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A classroom pet doesn't have to be cuddly for children to form a bond with it and learn from it.
Jennifer Arnold, a teacher at Creekside Elementary School in Sonora, has a pet most people would like to stay away from. This is her first year bringing him to her preschool class but she has had Savannah, the tarantula, for four years.
The spider hangs out in the class science center where the children can see her and look at her closely with magnifying glasses. There is a book in the center about spiders they can look through while watching her.
Arnold told the students about her when she went on her home visits before the school year started. When they got to the classroom Savannah was the first thing they wanted to see.
“When we went out on the playground they found a grasshopper and wanted to feed it to the spider,” Arnold said. “Surprisingly, the children all loved her from the beginning; it is the other teachers that don’t care too much for her.”
The warmth towards the spider has amazed Arnold.
“They stick their faces right up to the glass of the cage to see her but get scared by little bugs on the playground,” Arnold said.
Arnold took the knob off the top of the cage so the children cannot open it and let her out themselves.
On the swampier side of things are a few turtles in area classrooms.
Amy Key teaches a fifth-grade class at Morningside Elementary School in Elizabethtown. Her class has three red-eared slider turtles. The children do not get to hold the turtles but love watching them swim. They also enjoy feeding them.
Squirt was the first to come to the classroom. His name is Squirt because he was about the size of a quarter. He has since grown to be three inches long.
Crush and Dory joined the class this year. Key’s 12-year-old son caught Squirt and Crush and a student brought ing Dory. The students voted to name her Dory to keep with a “Finding Nemo” theme. Squirt and Crush are also characters from that movie.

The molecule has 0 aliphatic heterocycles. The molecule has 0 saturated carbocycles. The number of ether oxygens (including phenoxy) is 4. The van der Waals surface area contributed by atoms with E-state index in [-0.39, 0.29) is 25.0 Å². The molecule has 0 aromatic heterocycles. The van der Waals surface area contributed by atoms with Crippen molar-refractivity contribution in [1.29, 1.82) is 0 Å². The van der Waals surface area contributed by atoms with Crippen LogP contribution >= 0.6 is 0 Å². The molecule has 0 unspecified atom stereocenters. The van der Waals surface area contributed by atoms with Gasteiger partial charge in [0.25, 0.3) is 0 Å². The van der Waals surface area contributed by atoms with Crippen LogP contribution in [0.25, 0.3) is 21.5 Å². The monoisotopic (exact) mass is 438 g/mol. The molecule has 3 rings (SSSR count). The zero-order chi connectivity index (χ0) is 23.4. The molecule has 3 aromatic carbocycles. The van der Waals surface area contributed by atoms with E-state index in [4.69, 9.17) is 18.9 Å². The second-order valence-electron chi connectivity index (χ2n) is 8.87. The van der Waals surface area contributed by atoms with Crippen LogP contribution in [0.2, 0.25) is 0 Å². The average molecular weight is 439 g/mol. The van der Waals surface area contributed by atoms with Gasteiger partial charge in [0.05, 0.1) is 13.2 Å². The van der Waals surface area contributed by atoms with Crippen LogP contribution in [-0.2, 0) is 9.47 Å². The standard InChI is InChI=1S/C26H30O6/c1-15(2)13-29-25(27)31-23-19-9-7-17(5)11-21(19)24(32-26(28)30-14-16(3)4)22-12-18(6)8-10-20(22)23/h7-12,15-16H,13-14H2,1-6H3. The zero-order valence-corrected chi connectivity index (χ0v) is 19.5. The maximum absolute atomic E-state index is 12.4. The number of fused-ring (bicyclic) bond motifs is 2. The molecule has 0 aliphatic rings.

The turtles are mostly there to enhance the classroom environment, but the students learn a lot about them.
The students recognized the turtles are social animals observing that they often sit next to each other on their logs and sometimes the smallest turtle, Crush, will sit on top of Squirt’s shell.
“I think the turtles make neat classroom pets because they are fun to watch and are an animal that many of the students have not been exposed to before,” Key said. “Plus, they have a really long lifespan and can be around for several years.”
Whenever Key reads to the class, Squirt will get up on the log and watch her.
“He is used to my voice and it appears that he is listening to the book, too,” Key said.
Several of her students had things to say about the turtles, too.
“I like their personality, they seem friendly and easy-going,” Bryce Haynes said. Sam Bradley noticed the same thing.
Jackson Webb likes how they swim while Kelsie Stillwell and Jazmine Bailey noticed their color and the pattern of their shells. Luke Caso likes that they are camouflaged.
“I think they are fascinating to watch,” Dannika Kretz said.
Heartland Elementary School in Elizabethtown also has some turtles. Maryjane Boes has had turtles in her preschool classroom for three years.
She has used the pets to, for example, teach life cycles and concepts of living things, personal responsibility through taking care of the pets and graphing numbers and sizes.
Each year she allows the students to name the pets to encourage them to think creatively about the names.
She had a student make a connection to the “Wonder Pets” television show from the first day he met the turtles.
“Last year, we had a student who sang the ‘Wonder Pets’ song every time he came into contact with the turtles,” Boes said.
Becca Owsley can be reached at (270) 505-1741 or firstname.lastname@example.org.